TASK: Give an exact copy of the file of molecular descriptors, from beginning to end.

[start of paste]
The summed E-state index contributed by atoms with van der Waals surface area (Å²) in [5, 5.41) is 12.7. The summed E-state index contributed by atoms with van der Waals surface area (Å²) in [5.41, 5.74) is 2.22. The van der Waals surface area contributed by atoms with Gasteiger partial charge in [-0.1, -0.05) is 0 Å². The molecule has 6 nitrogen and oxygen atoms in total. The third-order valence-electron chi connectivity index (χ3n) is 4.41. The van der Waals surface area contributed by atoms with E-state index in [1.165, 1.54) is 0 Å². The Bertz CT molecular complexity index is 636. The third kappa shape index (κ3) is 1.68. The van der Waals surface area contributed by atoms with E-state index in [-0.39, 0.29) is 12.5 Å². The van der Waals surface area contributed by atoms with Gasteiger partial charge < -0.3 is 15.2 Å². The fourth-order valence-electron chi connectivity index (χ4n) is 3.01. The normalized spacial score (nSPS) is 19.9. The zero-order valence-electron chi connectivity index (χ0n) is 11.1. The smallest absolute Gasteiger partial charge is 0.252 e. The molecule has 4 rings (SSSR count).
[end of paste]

The summed E-state index contributed by atoms with van der Waals surface area (Å²) in [5, 5.41) is 12.7. The summed E-state index contributed by atoms with van der Waals surface area (Å²) in [5.41, 5.74) is 2.22. The van der Waals surface area contributed by atoms with Gasteiger partial charge in [-0.1, -0.05) is 0 Å². The molecule has 6 nitrogen and oxygen atoms in total. The third-order valence-electron chi connectivity index (χ3n) is 4.41. The van der Waals surface area contributed by atoms with E-state index in [1.165, 1.54) is 0 Å². The Bertz CT molecular complexity index is 636. The third kappa shape index (κ3) is 1.68. The van der Waals surface area contributed by atoms with E-state index in [-0.39, 0.29) is 12.5 Å². The van der Waals surface area contributed by atoms with Gasteiger partial charge < -0.3 is 15.2 Å². The fourth-order valence-electron chi connectivity index (χ4n) is 3.01. The normalized spacial score (nSPS) is 19.9. The zero-order valence-electron chi connectivity index (χ0n) is 11.1. The smallest absolute Gasteiger partial charge is 0.252 e. The molecule has 4 rings (SSSR count).